Featured in this interview/pictured above: Kieran Hunt (Director), Sabrina Auclair (Actor), Sandra Lee (Actor), Camila Fitzgibbon (Actor), Peter Giser (Artistic Director) – the creatives and cast of Snowglobe Theatre’s The Fairies are Thirsty, which livestreams May 23rd and 24th, 2020 as the company’s first digital production.
Hello! This is Camila Fitzgibbon, Founder and Editor-in-Chief here at Montreal Theatre Hub.
It is always a bit awkward providing media coverage for productions that I am in due to the blatant conflict of interest. However, I often have the desire to somehow still acknowledge the work of my fellow artists if it is within my means to do so. I particularly feel that towards the extraordinary people highlighted in this interview.
Enjoy this unusually raw, intimate piece.
A Zoom chat after a Zoom rehearsal. It’s been two months since any of us have seen each other in person, and yet we now seem to know each other’s faces, apartments, and lives more intimately than any of us had initially signed up to display.
Snowglobe Theatre‘s English production of Denise Boucher’s The Fairies Are Thirsty / Les fées ont soif was originally slated to open at the MainLine Theatre earlier this May as part of the company’s inaugural Directors’ Festival – until, of course, COVID-19 imposed the postponement of the 4-day event (along with over 300 other theatrical performances in Montreal this season).
With no foreseeable return to the stage any time soon, we now find ourselves congregated in a cyber realm of creation and connectivity. Gathered for this group interview is Kieran Hunt, director of our show; my fellow cast-mates Sabrina Auclair and Sandra Lee, who play Marie and Madeleine, respectively; and Snowglobe Artistic Director Peter Giser. Neither of us are quite certain how we got here, but it’s precisely that unanticipated journey of transposing our theatrical work to the screen that I’m keen to dissect.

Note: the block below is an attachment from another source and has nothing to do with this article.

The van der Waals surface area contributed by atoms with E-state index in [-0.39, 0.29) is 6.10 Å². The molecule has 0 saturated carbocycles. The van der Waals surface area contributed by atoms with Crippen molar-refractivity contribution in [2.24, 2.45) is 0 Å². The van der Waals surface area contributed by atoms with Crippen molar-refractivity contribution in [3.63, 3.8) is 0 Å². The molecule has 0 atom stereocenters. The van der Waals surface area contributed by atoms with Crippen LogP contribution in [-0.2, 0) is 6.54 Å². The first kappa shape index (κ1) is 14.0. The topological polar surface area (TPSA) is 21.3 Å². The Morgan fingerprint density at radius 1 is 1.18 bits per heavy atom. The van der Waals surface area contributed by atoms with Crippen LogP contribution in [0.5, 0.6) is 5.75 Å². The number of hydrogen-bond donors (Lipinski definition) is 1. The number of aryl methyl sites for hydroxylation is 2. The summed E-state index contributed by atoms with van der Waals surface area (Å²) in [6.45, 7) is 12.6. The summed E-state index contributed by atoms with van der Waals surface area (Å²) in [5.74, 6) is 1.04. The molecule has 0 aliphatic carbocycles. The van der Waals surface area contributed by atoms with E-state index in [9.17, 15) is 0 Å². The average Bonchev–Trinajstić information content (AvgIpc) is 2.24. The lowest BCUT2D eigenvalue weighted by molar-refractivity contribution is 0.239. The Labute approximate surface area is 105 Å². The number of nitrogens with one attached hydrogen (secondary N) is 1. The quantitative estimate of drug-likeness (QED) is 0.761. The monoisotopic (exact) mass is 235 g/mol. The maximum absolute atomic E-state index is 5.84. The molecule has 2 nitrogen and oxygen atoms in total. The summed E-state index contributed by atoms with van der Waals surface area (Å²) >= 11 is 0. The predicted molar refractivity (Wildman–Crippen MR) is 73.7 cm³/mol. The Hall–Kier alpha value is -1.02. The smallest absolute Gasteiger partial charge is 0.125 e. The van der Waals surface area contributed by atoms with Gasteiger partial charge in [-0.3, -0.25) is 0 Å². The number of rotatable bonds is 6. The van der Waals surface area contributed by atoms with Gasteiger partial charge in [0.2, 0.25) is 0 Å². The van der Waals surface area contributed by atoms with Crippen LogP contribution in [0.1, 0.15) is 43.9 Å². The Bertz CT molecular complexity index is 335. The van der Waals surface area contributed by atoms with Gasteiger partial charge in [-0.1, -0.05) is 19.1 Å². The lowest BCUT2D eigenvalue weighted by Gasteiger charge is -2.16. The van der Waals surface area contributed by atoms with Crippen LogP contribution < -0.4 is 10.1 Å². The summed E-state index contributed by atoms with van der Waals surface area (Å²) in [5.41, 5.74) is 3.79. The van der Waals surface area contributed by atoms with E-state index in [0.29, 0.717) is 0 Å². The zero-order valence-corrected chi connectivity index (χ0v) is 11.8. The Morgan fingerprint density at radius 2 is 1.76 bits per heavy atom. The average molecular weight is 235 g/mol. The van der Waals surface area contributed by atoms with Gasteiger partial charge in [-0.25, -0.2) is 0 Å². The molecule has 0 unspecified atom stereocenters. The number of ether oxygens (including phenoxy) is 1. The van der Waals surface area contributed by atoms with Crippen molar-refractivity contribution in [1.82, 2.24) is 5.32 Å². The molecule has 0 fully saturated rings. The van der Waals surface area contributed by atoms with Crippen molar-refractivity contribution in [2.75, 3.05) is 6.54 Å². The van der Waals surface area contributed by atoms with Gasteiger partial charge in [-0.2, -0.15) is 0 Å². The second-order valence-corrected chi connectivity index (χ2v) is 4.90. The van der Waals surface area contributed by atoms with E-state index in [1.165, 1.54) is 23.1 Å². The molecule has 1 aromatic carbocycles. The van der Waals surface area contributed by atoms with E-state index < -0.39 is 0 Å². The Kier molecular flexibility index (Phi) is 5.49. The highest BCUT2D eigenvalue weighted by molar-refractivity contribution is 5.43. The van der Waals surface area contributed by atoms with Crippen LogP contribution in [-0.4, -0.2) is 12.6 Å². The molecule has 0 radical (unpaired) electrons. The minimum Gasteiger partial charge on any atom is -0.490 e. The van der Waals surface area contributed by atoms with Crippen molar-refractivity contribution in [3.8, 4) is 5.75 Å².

Why did we decide to go digital?, I prompt the team.
There is pause. Truthfully, I don’t think it was any of our first instincts to betray our beloved live form for this unknown virtual counterpart. In the great debate of whether to create or not to create theatre in times of crisis, here it may have simply been momentum that trampled any budding hesitation.
“To be honest, I’d already cast the play and had already become quite excited about the project,” begins Kieran. “Then, suddenly, everyone else was so willing to do it. When it became inevitable that we had to put the play on this platform, it was scary because there was no precedent for this.”
“There was something really cool in the challenge of doing something that I’d never done before,” Sabrina voices in. “I had no idea what this was going to look like, how rehearsals would go, or how I was going to work with actors that I had only met in person a few times before being locked up,” she muses. “But I really like throwing myself up in the air to see what can happen”. I share her spirit and sentiment.
“My initial reaction was ‘hell no’,” confesses Sandra. We purge a cathartic laugh. “Knowing the person that I am, when I don’t want to do something, that’s when I’m like, ‘that’s what you gotta do’.” Her fear resonates; her courage inspires. “I still don’t know what I’m doing, frankly, and the only thing I can do is trust my instinct – and actually, I think that’s what this piece and what this process is really about. It’s about surrendering to the uncomfortable and the unfamiliar – that’s what art is.”